DARPA Robotics Challenge Trials winner: Schaft from Japan
December 21, 2013
It was a “Woodstock for robots,” said Boston Dynamics’ Marc Raibert, as sixteen teams from around the world came together at Florida’s Homestead Miami Speedway, December 20–21, 2013 to participate in eight demanding tasks in DARPA’s Robotics Challenge Trials.
And the winner was Schaft from Japan, owned by Google. Atlas-Ian from Florida Institute for Human and Machine Cognition placed second; it developed software for Boston Dynamics’ ATLAS robot. CMU’s Tartan Rescue came in at third place. A team from MIT and NASA JPL’s RoboSimian placed fourth an fifth.
The teams attempted to guide their robots through eight individual physical tasks that tested mobility, manipulation, dexterity, perception, and operator control mechanisms.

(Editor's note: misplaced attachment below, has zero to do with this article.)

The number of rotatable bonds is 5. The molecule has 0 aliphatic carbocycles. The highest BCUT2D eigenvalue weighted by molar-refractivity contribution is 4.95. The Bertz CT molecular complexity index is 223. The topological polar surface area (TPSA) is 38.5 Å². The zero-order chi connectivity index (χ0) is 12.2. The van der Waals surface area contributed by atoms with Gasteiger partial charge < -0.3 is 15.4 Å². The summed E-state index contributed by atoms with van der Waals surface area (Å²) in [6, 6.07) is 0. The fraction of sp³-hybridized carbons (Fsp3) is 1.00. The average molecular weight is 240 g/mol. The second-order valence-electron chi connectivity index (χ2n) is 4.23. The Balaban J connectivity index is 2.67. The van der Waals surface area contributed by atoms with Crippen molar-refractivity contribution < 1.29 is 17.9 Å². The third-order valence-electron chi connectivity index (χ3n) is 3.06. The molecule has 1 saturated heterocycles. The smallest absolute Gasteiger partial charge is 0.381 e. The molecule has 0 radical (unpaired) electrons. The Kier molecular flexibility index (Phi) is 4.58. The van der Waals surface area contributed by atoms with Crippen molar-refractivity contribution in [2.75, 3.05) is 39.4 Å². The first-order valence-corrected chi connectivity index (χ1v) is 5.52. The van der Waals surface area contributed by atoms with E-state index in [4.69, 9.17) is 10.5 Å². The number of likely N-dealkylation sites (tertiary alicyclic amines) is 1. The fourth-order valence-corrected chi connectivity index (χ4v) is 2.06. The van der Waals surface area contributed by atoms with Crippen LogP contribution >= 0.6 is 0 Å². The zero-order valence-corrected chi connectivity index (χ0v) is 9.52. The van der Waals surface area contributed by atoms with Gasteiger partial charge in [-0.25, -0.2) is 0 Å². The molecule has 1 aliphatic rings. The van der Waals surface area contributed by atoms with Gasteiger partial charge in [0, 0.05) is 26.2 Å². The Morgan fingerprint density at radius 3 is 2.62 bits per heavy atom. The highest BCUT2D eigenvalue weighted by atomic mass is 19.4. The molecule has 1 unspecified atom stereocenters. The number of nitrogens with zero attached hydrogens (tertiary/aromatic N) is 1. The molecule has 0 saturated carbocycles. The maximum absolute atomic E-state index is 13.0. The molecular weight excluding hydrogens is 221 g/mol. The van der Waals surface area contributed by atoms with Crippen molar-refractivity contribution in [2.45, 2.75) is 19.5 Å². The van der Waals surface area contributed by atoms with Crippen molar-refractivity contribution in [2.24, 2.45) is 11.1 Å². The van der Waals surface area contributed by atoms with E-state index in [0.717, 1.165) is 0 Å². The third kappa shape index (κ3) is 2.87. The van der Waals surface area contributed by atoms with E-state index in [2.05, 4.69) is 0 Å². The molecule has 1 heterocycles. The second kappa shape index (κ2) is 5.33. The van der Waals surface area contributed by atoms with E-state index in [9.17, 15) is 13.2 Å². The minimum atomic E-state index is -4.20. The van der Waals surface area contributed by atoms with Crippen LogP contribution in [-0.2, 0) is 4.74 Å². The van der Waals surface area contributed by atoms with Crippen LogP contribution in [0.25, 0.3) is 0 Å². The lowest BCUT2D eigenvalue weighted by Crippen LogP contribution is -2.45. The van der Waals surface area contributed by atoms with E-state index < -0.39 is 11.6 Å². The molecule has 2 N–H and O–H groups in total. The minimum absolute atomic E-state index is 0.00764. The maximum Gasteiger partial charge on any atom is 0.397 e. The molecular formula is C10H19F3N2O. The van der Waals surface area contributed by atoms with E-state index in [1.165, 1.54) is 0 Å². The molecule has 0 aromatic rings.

The DRC Finals will occur at the end of 2014 and will require robots to attempt a circuit of consecutive physical tasks, with degraded communications between the robots and their operators; the winning team will receive a $2 million prize.
“The Trials provide an important baseline on the current state of robotics today and their potential for future use in disaster response,” according to a DARPA statement. “Technologies resulting from the DRC will transform the field of robotics and catapult forward development of robots featuring task-level autonomy that can operate in the hazardous, degraded conditions common in disaster zones.
“By the time of the DRC Finals, we expect the robots will demonstrate roughly the competence of a two-year-old child, giving them the ability to autonomously carry out simple commands such as ‘Clear the debris in front of you’ or ‘Close the valve.’ The robots will still need to be told by human operators which tasks to chain together to achieve larger goals, but DARPA’s hope is that this demonstration will show the promise disaster response robots hold for mitigating the effects of future disasters.”
Day 1 Wrap Up:
Day 2 Wrap Up: